Wall Street looked set to open on the upside on Friday after government data showed that more than twice as many jobs were created in October as economists had expected.
The report could help stocks recover from Thursday's market tumble that wiped out all the gains notched up after the Federal Reserve's interest-rate cut on Wednesday.
U.S. employers created 166,000 nonfarm jobs in October, the Labor Department said. Economists had a median forecast of 80,000 new jobs.
It was really an important number today because of the financial company news yesterday, said Marc Pado, U.S. market strategist at Cantor Fitzgerald & Co in San Francisco, adding:
This number lifts the expectations for the entire holiday season and the consumer. You have a strong GDP (gross domestic product) number, a rate cut and now jobs. It was critical to outweigh the implications of yesterday.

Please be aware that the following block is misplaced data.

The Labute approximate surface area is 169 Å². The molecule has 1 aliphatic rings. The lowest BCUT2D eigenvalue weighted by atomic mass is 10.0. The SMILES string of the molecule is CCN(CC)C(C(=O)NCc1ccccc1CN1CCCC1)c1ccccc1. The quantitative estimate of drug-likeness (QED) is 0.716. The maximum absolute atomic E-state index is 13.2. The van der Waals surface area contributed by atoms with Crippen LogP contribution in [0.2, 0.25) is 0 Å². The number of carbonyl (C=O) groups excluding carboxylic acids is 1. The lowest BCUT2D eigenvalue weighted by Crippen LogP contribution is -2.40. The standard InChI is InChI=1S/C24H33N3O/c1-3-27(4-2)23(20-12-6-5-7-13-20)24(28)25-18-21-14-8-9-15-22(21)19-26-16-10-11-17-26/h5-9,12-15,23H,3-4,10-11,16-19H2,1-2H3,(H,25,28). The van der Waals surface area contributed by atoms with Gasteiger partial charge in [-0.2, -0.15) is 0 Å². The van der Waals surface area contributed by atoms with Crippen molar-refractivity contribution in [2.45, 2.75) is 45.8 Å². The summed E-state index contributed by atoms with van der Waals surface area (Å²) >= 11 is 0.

U.S. third-quarter GDP grew at a 3.9 percent annual rate, the fastest pace since the beginning of 2006, according to a government report Wednesday.
S&P 500 futures were up 5.4 points, above fair value, a formula to evaluate pricing taking into account interest rates, dividends and time to expiration on the contract. Dow Jones industrial average futures rose 42 points, and Nasdaq 100 futures gained 14.5 points.
On the earnings front, transatlantic exchange operator NYSE Euronext posted sharply higher earnings, sending its shares up 2.8 percent to $93.50 in pre-market trading.
In trading after the closing bell on Thursday, Las Vegas Sands shares plunged 14.6 percent to $107 in pre-market trading after the casino operator posted a third-quarter loss.
Electronic Artsstock rose 3 percent to $60.49 before the opening bell after the video game publisher late on Thursday reported earnings that beat expectations.
(Additional reporting by Caroline Valetkevitch)